President Nursultan Nazarbayev, the only leader that independent Kazakhstan has ever known, abruptly announced his resignation Tuesday after three decades in power.
The 78-year-old said in a televised address to the oil-rich nation that he has taken the “difficult” decision to terminate his authority as president, effective today.
“I have taken the decision to refuse the mandate of the presidency,” he said in a speech broadcast on state television.
He did not give a specific reason, but noted that he would have marked 30 years on the job later this year. He said he sees his mission as ensuring the transit of power to a new generation of politicians.
“It was an honor for me to serve the people,” he said. “I have worked hard to fulfill the nation’s will.” He will enjoy significant policy-making powers following his resignation thanks to his constitutional status as “Leader of the Nation” as he became lifelong head of the country’s Security Council last year.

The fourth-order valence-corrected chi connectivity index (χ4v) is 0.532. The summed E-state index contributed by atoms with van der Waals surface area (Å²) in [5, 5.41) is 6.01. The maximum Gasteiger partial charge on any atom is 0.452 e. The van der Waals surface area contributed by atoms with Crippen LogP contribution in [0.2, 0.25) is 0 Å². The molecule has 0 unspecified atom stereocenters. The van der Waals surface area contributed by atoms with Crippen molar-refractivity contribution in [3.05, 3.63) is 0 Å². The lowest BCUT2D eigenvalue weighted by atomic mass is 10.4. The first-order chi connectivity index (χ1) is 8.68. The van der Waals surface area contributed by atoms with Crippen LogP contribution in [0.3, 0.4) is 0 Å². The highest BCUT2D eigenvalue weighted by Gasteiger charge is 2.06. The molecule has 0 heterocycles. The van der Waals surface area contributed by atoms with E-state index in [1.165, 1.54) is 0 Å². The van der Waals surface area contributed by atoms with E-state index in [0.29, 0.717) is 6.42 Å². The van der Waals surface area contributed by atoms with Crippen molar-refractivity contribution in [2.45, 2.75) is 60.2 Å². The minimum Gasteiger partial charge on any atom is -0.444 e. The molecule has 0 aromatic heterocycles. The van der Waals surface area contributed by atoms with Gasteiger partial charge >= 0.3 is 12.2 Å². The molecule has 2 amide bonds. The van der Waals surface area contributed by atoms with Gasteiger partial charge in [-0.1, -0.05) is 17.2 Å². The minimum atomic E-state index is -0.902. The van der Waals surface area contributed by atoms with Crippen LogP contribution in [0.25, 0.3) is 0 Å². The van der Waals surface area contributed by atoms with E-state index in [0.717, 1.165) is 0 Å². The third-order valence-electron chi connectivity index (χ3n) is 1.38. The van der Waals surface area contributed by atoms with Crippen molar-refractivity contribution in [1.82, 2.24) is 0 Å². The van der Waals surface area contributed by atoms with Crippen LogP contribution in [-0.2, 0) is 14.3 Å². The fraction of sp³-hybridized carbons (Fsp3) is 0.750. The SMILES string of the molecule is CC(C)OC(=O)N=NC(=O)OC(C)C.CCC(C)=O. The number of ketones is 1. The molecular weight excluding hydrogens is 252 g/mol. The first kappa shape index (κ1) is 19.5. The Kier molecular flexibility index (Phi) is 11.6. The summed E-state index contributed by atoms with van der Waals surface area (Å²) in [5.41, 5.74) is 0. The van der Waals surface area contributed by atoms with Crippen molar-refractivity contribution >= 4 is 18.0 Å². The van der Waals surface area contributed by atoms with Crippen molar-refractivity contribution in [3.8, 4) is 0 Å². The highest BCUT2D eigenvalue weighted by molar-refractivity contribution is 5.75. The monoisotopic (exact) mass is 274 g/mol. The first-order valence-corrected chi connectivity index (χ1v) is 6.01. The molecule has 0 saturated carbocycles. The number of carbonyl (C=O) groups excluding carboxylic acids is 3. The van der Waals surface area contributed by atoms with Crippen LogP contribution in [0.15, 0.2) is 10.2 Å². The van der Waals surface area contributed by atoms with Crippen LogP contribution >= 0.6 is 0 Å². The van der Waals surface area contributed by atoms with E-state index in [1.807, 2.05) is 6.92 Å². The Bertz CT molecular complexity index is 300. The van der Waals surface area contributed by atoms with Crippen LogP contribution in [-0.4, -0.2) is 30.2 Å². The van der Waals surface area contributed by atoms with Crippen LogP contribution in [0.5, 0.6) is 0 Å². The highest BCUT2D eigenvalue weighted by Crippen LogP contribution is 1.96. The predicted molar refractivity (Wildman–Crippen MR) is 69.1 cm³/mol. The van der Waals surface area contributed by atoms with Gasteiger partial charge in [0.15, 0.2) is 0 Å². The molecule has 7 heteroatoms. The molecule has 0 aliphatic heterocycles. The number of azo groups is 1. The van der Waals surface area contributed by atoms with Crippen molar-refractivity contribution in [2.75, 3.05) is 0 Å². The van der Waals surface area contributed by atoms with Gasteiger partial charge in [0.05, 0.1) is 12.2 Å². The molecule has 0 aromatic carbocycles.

Nazarbayev was the sole candidate in the 1991 presidential election held soon after the dissolution of the Soviet Union. He received 98 percent of the votes.
He won more four re-elections with the latest in 2015, when he secured the support of 97.7 percent of Kazakh voters. He was widely expected to seek another term in 2020.
Nazarbayev signed a decree dismissing himself from the presidency effective Wednesday.
Kassym-Jomart Tokayev, speaker of the upper house of parliament, will take over as the country’s acting president for the remainder of his term in line with the constitution, Nazarbayev said.
Nazarbayev, who has helped attract tens of billions of dollars from foreign energy companies, said he would continue to chair the Security Council and remain leader of the Nur Otan party which dominates parliament. Last month Nazarbayev announced a spending package of several billion dollars on social programs and state salaries. He also promised major investments in infrastructure.
The move comes on the back of growing social discontent and an economy still recovering from an oil price plunge in 2014. Western sanctions against Russia, a key trading partner, have also hit the economy. The resignation comes just weeks after the aging strongman dismissed the country’s government.
Nazarbayev’s resignation will set the stage for a potential battle between Russia and the U.S. for influence over the successor government. Valentina Matvienko, the speaker of the upper house of the Russian parliament, said Tuesday that his resignation was unexpected and very serious, the RIA news agency reported. Matvienko is a close ally of President Vladimir Putin.